Meet The U.S. Navy Ship That Was Made In The Soviet Union

Meet The U.S. Navy Ship That Was Made In The Soviet Union

Meet The U.S. Navy Ship That Was Made In The Soviet Union

0
Get started on your Homeland Security Degree at American Military University.

As a rule, the Navy’s ships are built in American shipyards, but there’s one notable exception. U.S. Transport Command recently showcased a Soviet ship now serving in the U.S. Navy on its official Twitter account.

The tweet is part of a ‘meet the fleet’ effort to raise awareness of the less well-known ships in the U.S. Navy. And the 15,804-ton Maritime Prepositioning Force Ship USNS Lance Cpl. Roy M. Wheat and other transport ships do deserve more attention. This ship has a unique back story because it was built at a time and place which put it on the other side during the Cold War: in the U.S.S.R.

The U.S. Naval Service are among the many unsung heroes of overseas operations. Yet the role their Surge Sealift fleet plays, getting the troops and tanks to the fighting, is critically important. USNS Lance Cpl. Roy M.Wheat is one of 17 heavy lift ships in Military Sealift Command’s Maritime fleet.

The ship was laid down in 1987 at the Chernomorski yard in Nikolaiev in Ukraine, which was at the time part of the Soviet Union. She was as the fourth and last of the Project 1609 “Captain Smirnov” class cargo ships. In Soviet parlance these were ‘Atlantic’ type ships, pointing to their ability to travel long distances in harsh seas.

She was launched in August 1989 as the “Vladimir Vaslyaev” (ВЛАДИМИР ВАСЛЯЕВ in Russian) and operated by the Black Sea Shipping Company (BLASCO). During the 1980s, BLASCO was the largest shipping company in the world.

It was several years after the collapse of the Soviet Union that the U.S. Navy acquired her on the commercial market in 1997. After a refit she joined the Military Sealift Command (MSC) in 2003 as part of their Surge Sealift fleet. Several other MSC ships are also originally built overseas and then purchased, but as far as I can find out she is the only one built in the U.S.S.R.

In U.S. service she is named in recognition of Lance Cpl. Roy Wheat who won the Medal Of Honor in Vietnam. On August 11, 1967, Wheat and two other marines were providing security for a U.S. Navy construction crew in Dien Ban District, Quảng Nam Province. Wheat accidentally triggered a bounding mine. This is a type of booby trap which fires a grenade-like mine into the air before it explodes, showering a large area with deadly shrapnel. Wheat realized what had happened and shouted a warning to his fellow Marines before throwing himself on the mine. He smothered it so that his body would absorb the explosion. For sacrificing his own life to save the life of others he was awarded the Medal Of Honor.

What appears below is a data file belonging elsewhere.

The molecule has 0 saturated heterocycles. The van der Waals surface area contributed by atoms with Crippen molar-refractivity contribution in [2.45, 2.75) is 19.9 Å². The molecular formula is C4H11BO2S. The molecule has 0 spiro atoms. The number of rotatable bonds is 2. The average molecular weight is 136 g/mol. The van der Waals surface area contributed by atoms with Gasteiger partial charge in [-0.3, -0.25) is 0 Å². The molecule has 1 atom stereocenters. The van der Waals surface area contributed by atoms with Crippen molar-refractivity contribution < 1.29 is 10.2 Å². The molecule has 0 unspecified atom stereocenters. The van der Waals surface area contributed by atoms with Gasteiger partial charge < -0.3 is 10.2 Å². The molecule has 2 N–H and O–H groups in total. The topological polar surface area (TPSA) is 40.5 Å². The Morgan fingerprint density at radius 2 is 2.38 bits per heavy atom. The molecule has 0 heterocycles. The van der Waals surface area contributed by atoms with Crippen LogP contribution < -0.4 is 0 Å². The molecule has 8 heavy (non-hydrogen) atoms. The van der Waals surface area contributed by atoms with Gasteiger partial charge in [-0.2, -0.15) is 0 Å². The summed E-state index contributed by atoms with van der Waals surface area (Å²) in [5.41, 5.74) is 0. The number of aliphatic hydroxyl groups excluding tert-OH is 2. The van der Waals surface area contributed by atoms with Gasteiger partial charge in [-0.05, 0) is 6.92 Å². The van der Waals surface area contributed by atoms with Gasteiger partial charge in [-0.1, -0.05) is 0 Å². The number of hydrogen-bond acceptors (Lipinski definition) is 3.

USNS Lance Cpl. Roy M. Wheat, and the ships like her in MSC, will continue to play a largely unseen role supporting U.S. forces around the world. In many respects the country of her construction is irrelevant. But it adds to the richness of the history and shows that many ships outlive the politics of their birth.

 

This article was written by H I Sutton from Forbes and was legally licensed through the NewsCred publisher network. Please direct all licensing questions to legal@newscred.com.

Comments

comments

Learn From The Leader

American Military University (AMU) is proud to be the #1 provider of higher education to the U.S. military, based on FY 2018 DoD tuition assistance data, as reported by Military Times, 2019. At AMU, you’ll find instructors who are former leaders in the military, national security, and the public sector who bring their field-tested skills and strategies into the online classroom. And we work to keep our curriculum and content relevant to help you stay ahead of industry trends. Join the 64,000 U.S. military men and women earning degrees at American Military University.

Request Information

Please complete this form and we’ll contact you with more information about AMU. All fields except phone are required.

Validation message here
Validation message here
Validation message here
Validation message here
Validation message here
Validation message here
Validation message here
Validation message here
Validation message here
Ready to apply? Start your application today.

We value your privacy.

By submitting this form, you agree to receive emails, texts, and phone calls and messages from American Public University System, Inc. which includes American Military University (AMU) and American Public University (APU), its affiliates, and representatives. I understand that this consent is not a condition of enrollment or purchase.

You may withdraw your consent at any time. Please refer to our privacy policy, terms, or contact us for more details.

tags: